Among the first attempts in this regard, is the ex-vivo generation of autologous DCs loaded with viral Ags and the re-injection of these cells into patients [257,258] (Figure 3A). Although the majority of studies and trials concerning this approach were carried out by using ex-vivo differentiated mo-DCs, which, as described above, are not a physiological human DC subpopulation; the safety, good tolerability and low side effects led the FDA to approve this therapeutic strategy for the treatment of specific types of cancer [259,260]. However, the high costs and the limited clinical feasibility often restricted this approach, driving translational medicine to design new strategies rather based on ‘in situ’ generation of cross-presenting DCs. One of the first approaches developed consisted in the in vivo targeting of DCs with easy to incorporate viral Ags coupled or fused with antibodies or ligands capable of favoring the internalization of the complex [261–263] (Figure 3B). The antibody/ligand-dependent uptake of viral components leads to an enhanced processing and loading of the resulting viral cargo on MHC molecules, ultimately boosting the presentation process [264]. Crucial for this approach are the identification and selective targeting of DC-specific receptors in order to allow a precise delivery of molecules into DCs. In this regard, CLRs, such as DEC205/CD205 receptor, have been identified as an effective entrance gate to selectively deliver Ags into DCs, which is also capable of boosting both the presentation [265,266] and cross-presentation processes [267–269]. Therefore, several chimeric monoclonal antibodies have been designed to target these C-type lectin receptors in order to establish a robust cell-mediated immune response. Although the efficacy of this strategy turned out to be particularly dependent on adjuvants co-administration to enhance the immunogenicity of the protein vaccine [270], this approach led to promising results at least in cancer, successfully passing both phase 1 [271] and phase 2 trials [272].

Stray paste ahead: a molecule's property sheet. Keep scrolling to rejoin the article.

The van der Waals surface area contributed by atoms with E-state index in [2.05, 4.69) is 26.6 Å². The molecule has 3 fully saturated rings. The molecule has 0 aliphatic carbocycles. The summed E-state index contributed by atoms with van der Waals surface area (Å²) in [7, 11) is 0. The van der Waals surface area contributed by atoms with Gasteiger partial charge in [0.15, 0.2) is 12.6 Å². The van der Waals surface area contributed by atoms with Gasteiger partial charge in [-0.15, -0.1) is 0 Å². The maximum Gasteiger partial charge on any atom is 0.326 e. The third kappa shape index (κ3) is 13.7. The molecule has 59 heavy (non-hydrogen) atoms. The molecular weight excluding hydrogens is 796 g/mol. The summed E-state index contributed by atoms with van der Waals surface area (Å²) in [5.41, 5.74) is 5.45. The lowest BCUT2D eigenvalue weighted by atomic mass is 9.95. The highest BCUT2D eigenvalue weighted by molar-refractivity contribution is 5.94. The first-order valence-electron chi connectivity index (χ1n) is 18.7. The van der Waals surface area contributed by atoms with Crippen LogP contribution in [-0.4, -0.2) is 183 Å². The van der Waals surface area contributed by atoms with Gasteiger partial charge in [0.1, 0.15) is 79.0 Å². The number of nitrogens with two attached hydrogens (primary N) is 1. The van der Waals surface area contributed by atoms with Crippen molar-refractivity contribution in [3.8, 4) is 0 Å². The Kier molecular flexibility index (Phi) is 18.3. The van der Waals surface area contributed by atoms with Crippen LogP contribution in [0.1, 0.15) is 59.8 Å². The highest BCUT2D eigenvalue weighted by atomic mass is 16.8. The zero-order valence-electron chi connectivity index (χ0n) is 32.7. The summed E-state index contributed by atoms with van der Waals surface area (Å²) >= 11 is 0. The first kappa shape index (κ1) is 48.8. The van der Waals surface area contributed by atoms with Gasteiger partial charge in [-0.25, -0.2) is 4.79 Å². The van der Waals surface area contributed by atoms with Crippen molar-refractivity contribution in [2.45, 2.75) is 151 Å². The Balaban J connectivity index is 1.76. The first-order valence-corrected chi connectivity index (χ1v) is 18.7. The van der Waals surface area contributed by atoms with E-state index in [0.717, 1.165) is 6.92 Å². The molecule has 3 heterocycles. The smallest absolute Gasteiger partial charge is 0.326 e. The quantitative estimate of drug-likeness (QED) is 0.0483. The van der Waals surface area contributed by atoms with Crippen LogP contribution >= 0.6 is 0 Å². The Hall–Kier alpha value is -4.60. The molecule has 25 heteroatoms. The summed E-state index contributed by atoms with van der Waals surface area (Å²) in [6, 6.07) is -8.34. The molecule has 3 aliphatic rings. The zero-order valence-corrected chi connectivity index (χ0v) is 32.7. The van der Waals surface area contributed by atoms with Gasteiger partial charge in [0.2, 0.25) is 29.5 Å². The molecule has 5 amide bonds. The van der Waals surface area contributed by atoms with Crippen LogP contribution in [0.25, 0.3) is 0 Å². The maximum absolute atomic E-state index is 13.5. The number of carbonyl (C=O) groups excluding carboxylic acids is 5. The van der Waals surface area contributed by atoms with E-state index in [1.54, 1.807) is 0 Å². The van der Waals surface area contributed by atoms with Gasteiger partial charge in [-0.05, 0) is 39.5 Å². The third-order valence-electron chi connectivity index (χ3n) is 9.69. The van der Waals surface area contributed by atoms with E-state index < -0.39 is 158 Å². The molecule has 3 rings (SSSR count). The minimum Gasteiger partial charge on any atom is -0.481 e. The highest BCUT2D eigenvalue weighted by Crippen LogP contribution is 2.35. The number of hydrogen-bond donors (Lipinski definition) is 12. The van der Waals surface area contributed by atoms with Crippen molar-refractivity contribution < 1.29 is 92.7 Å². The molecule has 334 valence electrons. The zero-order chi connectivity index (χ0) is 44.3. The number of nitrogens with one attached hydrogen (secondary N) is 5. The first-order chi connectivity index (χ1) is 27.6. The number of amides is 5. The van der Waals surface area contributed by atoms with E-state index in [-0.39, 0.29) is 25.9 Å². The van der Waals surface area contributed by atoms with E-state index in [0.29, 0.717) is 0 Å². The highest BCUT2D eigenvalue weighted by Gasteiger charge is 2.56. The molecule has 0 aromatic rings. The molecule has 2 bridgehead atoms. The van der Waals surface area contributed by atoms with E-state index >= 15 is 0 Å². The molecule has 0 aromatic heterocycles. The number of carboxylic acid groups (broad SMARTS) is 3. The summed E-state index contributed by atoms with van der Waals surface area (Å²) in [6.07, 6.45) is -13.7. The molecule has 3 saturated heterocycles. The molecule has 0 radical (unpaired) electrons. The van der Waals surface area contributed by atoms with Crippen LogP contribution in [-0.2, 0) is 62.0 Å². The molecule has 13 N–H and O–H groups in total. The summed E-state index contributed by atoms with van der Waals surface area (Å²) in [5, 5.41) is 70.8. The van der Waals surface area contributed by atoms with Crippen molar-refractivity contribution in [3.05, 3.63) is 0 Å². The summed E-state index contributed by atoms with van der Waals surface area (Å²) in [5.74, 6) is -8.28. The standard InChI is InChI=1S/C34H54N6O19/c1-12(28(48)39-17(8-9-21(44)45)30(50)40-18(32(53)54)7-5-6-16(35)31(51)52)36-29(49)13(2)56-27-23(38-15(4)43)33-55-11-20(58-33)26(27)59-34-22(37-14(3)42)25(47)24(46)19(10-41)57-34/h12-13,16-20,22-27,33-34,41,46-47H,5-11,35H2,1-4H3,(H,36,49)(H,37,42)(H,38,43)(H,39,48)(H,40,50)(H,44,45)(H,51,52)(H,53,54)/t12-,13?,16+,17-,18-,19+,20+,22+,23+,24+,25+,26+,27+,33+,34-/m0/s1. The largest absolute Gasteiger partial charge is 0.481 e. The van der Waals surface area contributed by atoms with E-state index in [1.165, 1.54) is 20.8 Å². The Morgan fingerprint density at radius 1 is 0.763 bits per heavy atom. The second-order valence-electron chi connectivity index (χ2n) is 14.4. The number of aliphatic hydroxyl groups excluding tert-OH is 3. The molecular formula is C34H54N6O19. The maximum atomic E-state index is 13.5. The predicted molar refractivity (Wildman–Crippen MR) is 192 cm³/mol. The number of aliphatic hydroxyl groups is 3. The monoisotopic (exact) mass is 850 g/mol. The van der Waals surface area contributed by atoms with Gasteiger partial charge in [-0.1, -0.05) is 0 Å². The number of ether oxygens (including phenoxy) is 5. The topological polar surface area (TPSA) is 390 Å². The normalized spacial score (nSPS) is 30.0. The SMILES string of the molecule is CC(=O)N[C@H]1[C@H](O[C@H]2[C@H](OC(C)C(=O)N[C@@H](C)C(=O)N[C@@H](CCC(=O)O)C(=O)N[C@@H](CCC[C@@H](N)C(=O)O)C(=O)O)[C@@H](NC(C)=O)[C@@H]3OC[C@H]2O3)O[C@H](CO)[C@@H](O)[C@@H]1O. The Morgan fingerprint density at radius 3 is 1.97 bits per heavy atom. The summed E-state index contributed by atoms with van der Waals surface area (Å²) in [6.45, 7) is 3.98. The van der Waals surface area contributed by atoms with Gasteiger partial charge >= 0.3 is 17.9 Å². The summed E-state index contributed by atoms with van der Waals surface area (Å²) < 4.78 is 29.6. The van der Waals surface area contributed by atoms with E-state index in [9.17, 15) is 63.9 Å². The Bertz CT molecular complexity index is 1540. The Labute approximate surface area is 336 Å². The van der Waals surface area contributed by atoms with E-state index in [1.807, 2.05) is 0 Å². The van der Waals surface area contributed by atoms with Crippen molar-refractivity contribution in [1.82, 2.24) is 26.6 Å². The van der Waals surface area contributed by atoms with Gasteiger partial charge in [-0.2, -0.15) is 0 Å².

Graphic representation of the main DC-based vaccination strategies

Figure 3
Graphic representation of the main DC-based vaccination strategies

(A) Ex-vivo generation of autologous DCs loaded with viral antigens. Monocytes are collected from patients’ blood and differentiated in vitro to originate mo-DCs. Cells are then cultured and expanded in the presence of viral antigens for the presentation of viral peptides in association with MHCI molecules. Finally, mo-DCs loaded with the antigens are re-administered to the patient. (B) In-situ delivery of antigens to DCs. In vivo DC targeting may be achieved by administering antigens coupled or fused with antibodies/ligands capable to interact with DC-specific receptors such as CLRs (1) or by using NPs (2). The presence of NPs favors endosomal escape, allowing coupled antigens to reach the cytosol and undergo proteasomal degradation. This event strongly increases the loading of processed peptides on MHC-I molecules. Abbreviation: NP, nanoparticle.

Figure 3
Graphic representation of the main DC-based vaccination strategies

(A) Ex-vivo generation of autologous DCs loaded with viral antigens. Monocytes are collected from patients’ blood and differentiated in vitro to originate mo-DCs. Cells are then cultured and expanded in the presence of viral antigens for the presentation of viral peptides in association with MHCI molecules. Finally, mo-DCs loaded with the antigens are re-administered to the patient. (B) In-situ delivery of antigens to DCs. In vivo DC targeting may be achieved by administering antigens coupled or fused with antibodies/ligands capable to interact with DC-specific receptors such as CLRs (1) or by using NPs (2). The presence of NPs favors endosomal escape, allowing coupled antigens to reach the cytosol and undergo proteasomal degradation. This event strongly increases the loading of processed peptides on MHC-I molecules. Abbreviation: NP, nanoparticle.